Given the anger that this mass arrest caused, there’s no doubt it won’t end here and nor should it.
On Saturday I attended the highly successful #march26 March for the Alternative, and I was almost outside Fortnum & Mason when the TSG riot police blocked Piccadilly off entirely. I knew that protesters from UK Uncut had occupied the store but it was still a shock to see the sheer volume of police removing what I ‘d understood to be a sitdown protest with considerable prejudice. One of them has shared her experience, and it makes a great deal more sense now:
UK Uncut conducted itself with this peaceful etiquette throughout the three-hour occupation of Fortnum & Mason, a shop they said they had chosen because a related company allegedly avoided £40m in taxes.
Despite being detained in the store, Joan Higgins, 61, from Liverpool, described the protester’s theatrical show as “the perfect accompaniment to my tea and scones”. The exit was slightly less polite.
Police officers inside the building thanked protesters for their cooperation and promised that they could leave together without interrogation. Outside, however, riot police pushed those who exited into a small area where they were unlinked by force, photographed, arrested and led away. The protesters, who spent the night in police stations around London, believed they had been duped. Or communication between police inside and the force outside the shop had completely broken down. The riot police told me that protesters were being arrested for “aggravated trespassing” and that the customers unable to leave the shop were “scared half-to-death”. A spokeswoman for Fortnum & Mason said: “The damage is minimal. We have cleared up after the disruption and are now helping our neighbours on Piccadilly do the same. The store is open for business as usual.”
My partner and I were walking right behind the building on Jermyn Street to bypass the trouble, when a bank of TSG started marching down the street in our general direction. Clearly an order had been given by someone to secure the entire area with as much menace as possible, without any interest in differentiating between Black Bloc anarchists (who were causing significant trouble, and had done throughout the day) and anyone else. Laurie Penny said of the situation at Fortnum & Mason:
What differentiates the rioters in Picadilly and Oxford Circus from the rally attendees in Hyde Park is not the fact that the latter are “real” protestors and the former merely “anarchists” (still an unthinking synonym for “hooligans” in the language of the press). The difference is that many unions and affiliated citizens still hold out hope that if they behave civilly, this government will do likewise.
The younger generation in particular, who reached puberty just in time to see a huge, peaceful march in 2003 change absolutely nothing, can’t be expected to have any such confidence. We can hardly blame a cohort that has been roundly sold out, priced out, ignored, and now shoved onto the dole as the Chancellor announces yet another tax break for bankers, for such skepticism. If they do not believe the government cares one jot about what young or working-class people really think, it may be because any evidence of such concern is sorely lacking.
She has a point. The increase in radical behaviour on the streets can easily be tracked back (in large measure) to New Labour’s betrayal over Iraq. The power of the signal which Blair sent out in his refusal to acknowledge the will of over 2 million people who protested entirely peacefully can’t be understated, and Penny is right when she notes that a significant number of young people have understood it; peaceful protest changes nothing. Having said that, I haven’t heard a single account of the protest at Fortnum & Mason to suggest it was marred by violence (when other local premises had been attacked), and she continues:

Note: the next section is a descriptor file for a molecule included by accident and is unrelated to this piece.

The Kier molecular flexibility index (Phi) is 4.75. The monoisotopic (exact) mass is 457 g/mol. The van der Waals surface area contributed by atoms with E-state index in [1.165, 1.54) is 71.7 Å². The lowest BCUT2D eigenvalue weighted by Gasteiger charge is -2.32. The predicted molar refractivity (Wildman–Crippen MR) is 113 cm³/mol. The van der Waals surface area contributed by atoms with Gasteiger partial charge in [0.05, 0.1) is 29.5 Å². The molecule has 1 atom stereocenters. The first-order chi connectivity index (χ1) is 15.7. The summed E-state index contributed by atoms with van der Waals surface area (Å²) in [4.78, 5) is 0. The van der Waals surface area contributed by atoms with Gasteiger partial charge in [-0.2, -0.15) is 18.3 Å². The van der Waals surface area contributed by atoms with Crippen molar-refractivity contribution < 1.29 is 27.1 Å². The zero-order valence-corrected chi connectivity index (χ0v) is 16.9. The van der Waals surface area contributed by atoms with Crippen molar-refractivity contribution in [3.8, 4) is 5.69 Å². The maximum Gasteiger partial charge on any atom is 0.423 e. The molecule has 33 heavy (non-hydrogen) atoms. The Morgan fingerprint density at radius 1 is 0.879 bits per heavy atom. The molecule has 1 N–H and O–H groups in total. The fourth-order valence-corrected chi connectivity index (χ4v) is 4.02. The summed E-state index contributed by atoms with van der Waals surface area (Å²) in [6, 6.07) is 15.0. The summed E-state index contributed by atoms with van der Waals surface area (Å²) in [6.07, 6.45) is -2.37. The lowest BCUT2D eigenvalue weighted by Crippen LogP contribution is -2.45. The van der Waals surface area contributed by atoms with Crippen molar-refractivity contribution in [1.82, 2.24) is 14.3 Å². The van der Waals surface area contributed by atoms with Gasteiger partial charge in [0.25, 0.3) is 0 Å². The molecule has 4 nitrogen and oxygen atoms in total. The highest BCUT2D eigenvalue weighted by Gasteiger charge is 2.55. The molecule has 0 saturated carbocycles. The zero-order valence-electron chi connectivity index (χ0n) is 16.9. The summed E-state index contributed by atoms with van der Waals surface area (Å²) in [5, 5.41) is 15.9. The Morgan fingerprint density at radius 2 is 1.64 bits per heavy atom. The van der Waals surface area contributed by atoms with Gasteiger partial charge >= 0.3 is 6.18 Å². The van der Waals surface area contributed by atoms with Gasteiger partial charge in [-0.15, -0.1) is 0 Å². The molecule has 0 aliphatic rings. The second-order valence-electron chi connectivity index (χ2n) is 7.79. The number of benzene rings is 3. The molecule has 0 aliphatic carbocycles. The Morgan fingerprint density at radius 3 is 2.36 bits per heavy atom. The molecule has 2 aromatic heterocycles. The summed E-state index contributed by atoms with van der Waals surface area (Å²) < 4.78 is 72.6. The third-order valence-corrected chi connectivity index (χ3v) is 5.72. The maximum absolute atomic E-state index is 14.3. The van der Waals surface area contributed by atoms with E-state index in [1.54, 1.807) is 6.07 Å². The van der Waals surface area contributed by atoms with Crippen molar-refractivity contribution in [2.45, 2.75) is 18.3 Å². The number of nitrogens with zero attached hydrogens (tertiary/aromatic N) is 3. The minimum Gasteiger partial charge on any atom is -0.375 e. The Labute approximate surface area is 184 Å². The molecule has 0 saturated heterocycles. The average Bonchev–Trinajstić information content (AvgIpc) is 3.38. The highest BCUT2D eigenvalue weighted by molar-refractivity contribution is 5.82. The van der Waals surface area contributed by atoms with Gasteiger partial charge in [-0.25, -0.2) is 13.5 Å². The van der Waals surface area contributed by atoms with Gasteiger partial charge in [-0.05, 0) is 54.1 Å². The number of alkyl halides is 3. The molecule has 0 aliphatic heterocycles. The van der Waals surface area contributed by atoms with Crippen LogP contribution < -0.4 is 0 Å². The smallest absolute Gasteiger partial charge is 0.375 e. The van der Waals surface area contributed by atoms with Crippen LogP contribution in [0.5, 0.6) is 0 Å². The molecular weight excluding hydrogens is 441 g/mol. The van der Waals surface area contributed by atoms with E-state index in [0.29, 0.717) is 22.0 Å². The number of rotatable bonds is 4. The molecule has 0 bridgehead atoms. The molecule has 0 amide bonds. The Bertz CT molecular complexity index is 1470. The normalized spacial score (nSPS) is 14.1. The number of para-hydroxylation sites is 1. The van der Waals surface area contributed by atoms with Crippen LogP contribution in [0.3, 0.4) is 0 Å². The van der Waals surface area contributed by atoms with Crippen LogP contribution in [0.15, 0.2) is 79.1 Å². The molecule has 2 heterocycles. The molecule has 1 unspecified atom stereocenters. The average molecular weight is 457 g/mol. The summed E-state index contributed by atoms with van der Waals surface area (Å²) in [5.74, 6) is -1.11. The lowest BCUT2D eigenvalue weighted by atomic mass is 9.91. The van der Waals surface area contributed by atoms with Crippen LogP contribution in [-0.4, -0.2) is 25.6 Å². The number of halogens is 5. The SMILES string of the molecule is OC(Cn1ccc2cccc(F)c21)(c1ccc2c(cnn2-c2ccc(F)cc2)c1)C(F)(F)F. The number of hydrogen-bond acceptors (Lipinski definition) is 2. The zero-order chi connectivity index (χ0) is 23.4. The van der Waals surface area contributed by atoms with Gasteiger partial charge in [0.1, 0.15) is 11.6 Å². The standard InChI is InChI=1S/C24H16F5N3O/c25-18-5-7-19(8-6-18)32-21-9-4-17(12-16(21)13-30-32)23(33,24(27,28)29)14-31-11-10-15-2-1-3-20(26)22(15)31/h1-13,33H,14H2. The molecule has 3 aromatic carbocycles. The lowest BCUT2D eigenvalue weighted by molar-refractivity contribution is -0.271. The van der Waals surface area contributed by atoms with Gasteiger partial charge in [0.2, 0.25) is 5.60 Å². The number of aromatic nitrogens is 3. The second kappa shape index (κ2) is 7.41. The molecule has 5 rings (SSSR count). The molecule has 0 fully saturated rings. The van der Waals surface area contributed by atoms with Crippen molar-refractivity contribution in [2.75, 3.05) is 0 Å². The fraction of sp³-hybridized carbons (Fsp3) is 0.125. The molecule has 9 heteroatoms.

A large number of young people in Britain have become radicalised in a hurry, and not all of their energies are properly directed, explaining in part the confusion on the streets yesterday. Among their number, however, are many principled, determined and peaceful groups working to affect change and build resistance in any way they can.
One of these groups is UK Uncut. I return to Fortnum’s in time to see dozens of key members of the group herded in front of the store and let out one by one, to be photographed, handcuffed and arrested. With the handful of real, random agitators easy to identify as they tear through the streets of Mayfair, the met has chosen instead to concentrate its energies on UK Uncut – the most successful, high-profile and democratic anti-cuts group in Britain.
UK Uncut has embarrassed both the government and the police with its gentle, inclusive, imaginative direct action days over the past six months. As its members are manhandled onto police coaches, waiting patiently to be taken to jail whilst career troublemakers run free and unarrested in the streets outside, one has to ask oneself why.
Of course the mainstream media and usual suspects will now lump UK Uncut alongside Black Bloc and others who were responsible for violence before and after this event. But Laurie Penny’s analysis of the power relations in play couldn’t be more poignant – however much those who disapprove of protest may bleat their anger about people being unable to shop at a branch or two of Boots for a spell, UK Uncut provides an invaluable means of peacefully highlighting the fraud behind the government’s ideological attack on the public sector. The ConDems’ savage cuts were not voted for, they aren’t necessary, and you do indeed have to question why the police expended so much energy against them, when the ringleaders of the violence were blatantly clear even to uninformed passers-by. I applaud anyone, young or old, who is prepared to stand up for the society they want, in the face of shock doctrine economics, and the social disaster which inevitably comes with it.